Our editor checked out EMS training, a new and exciting workout that's the perfect way to maximise the minimal time busy mums have for exercise and fitness. Two 20-minute sessions a week will help tone and strengthen your body - and you can fit it in during your lunch hour!
What is it:
EMS stands for Electro Muscle Stimulation. This efficient form of training uses state-of-the-art German-made Miha bodytec® equipment to give you a 20-minute workout, using low-frequency electric impulses to intensively stimulate all major muscle groups and deeper layers of muscle. This has the same effect as a conventional 60-90-minute workout – making EMS training ideal for busy people who don’t have time to exercise. Do it once or twice a week for an efficient and effective way to train your body.
What we love:
Seriously, what’s not to love? The sleek, minimalistic studio in the Achilles Building on Auckland’s Commerce Street is central for working mums and easily accessed by public transport. All you need to bring along with you is your lightweight EMS clothing and a towel if you’d like to have a shower afterwards. You can even do the workout in your bare feet! 20 minutes (plus five minutes either side to get ready) can be done before work, on your lunch break, or on your way home, and you only need to come twice a week max. Results are reportedly kicking in fast – within four weeks you can feel and see a difference. It’s great for back pain, building core strength, toning, and improving your posture, as well as working those deeper layers of muscle you can’t get to during ordinary exercise.
Our editor says:
I have three kids (including a newborn) and no time to exercise – at least, that’s what I’ve been telling myself. So when I rocked up to fu/nis I was pretty excited about the idea of being able to condense a 60-90-minute workout into only 20 minutes using EMS training. The first surprise I had was that I didn’t need to wear any of the workout gear I’d dug out of the depths of my closet and squeezed myself into. My trainer at fu/nis handed me shorts and a top (like tight activewear), and disposable knickers, and told me to go get changed – “And don’t worry about a bra, as the vest will give you enough support.” After I emerged from the changing room, she strapped me into a vest with several cables, and strapped more electrodey straps around my hips, upper legs, and arms. Then she plugged me into the EMS unit and started dialing up the impulses. If you’ve ever used a TENS machine, you’ll know the feeling – a little bit like an all-over tingle, but not in a bad way. There were separate impulses sent to each of my major muscle groups, and the intensity was set according to how much of a “buzz” I could handle. Then I was led through a series of movements, while the electrodes stimulated all my muscle groups simultaneously depending on what and how I was moving. The trainer was with me every step of the way, and increased the intensity of the impulses as the workout went on. The workout was modified for my post-pregnancy body – I have some issues with my hips, so the trainer changed one of the exercises to something safer for me. I love the individualisation of the workout and the ability to target deeper layer of muscles that have pretty much never been worked before. I was warned that I might not feel much that day, but the following day my muscles would be telling me they’ve done some work – and that was just what happened. It really was a 20-minute full-body workout! My verdict: It’s perfect for busy, working mums and post-pregnancy bodies.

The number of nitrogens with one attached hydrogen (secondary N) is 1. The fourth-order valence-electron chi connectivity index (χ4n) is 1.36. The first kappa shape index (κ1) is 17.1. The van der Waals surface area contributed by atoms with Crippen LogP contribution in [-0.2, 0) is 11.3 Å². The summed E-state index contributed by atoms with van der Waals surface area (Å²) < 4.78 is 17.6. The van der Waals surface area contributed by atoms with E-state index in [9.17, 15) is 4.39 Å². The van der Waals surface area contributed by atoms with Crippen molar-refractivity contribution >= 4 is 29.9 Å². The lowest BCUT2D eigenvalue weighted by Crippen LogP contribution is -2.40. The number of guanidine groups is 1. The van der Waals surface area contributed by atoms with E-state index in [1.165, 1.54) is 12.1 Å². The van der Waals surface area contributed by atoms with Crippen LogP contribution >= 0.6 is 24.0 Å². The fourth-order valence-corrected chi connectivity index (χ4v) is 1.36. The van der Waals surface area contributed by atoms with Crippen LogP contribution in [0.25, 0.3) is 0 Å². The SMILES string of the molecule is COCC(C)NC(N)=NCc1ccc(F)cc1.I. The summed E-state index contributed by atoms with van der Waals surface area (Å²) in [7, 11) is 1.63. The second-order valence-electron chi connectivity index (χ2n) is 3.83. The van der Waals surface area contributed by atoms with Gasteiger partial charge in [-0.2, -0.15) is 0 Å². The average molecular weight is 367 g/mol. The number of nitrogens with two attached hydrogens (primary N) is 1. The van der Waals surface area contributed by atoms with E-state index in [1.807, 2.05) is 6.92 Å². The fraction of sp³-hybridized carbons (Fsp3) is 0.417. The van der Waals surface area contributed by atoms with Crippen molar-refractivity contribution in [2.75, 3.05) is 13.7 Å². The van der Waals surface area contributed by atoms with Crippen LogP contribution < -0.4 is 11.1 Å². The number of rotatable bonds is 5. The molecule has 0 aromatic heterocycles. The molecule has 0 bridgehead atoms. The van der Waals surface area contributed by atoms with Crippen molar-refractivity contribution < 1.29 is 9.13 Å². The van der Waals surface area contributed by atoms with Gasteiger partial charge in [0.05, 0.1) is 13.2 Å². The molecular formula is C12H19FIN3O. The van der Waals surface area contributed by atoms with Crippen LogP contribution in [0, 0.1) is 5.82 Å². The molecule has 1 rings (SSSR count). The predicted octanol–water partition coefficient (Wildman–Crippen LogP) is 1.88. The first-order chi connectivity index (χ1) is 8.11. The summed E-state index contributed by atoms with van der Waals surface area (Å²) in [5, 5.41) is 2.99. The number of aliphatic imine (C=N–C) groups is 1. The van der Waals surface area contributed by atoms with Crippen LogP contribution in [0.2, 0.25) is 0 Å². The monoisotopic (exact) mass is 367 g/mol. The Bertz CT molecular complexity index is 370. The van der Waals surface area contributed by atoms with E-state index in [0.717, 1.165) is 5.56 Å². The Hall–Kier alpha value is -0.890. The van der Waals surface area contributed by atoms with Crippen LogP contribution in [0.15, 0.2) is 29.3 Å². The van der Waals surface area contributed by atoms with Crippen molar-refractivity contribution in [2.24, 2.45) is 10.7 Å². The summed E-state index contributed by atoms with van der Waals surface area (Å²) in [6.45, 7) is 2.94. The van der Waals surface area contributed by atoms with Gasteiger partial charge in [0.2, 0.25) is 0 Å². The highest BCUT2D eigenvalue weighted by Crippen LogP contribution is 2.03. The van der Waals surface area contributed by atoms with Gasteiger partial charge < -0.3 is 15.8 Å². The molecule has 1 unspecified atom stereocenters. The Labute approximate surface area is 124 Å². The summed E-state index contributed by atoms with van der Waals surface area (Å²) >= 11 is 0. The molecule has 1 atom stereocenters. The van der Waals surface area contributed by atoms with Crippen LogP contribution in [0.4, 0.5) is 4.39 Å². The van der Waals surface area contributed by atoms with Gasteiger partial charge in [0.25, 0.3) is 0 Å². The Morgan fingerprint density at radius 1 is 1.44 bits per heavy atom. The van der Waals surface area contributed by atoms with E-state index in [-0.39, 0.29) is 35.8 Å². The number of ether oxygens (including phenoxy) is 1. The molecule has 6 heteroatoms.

How it works:
In EMS training your muscles experience a much more intensive training stimuli. You get a full-body workout through the simultaneous tensioning of all major muscle groups, and the stabilising muscles which are hard to reach with classic methods. Your body is worked to a high intensity and tires quicker, thus only needing 20 minutes of workout time. Additionally, EMS training targets the whole body at once due to the electrode placement in the EMS gear.
Things to remember:
EMS is suitable for almost everyone, but if you’re pregnant, you’ll need to wait until after your baby is born (and you’ll need to get clearance from your midwife or GP). And as with any exercise, there are other health conditions which may mean EMS isn’t suitable for you – check with your GP first.
Find out more:
fu/nis EMS training
8 Commerce Street
Achilles House, Level 1
Phone: 09 373 3004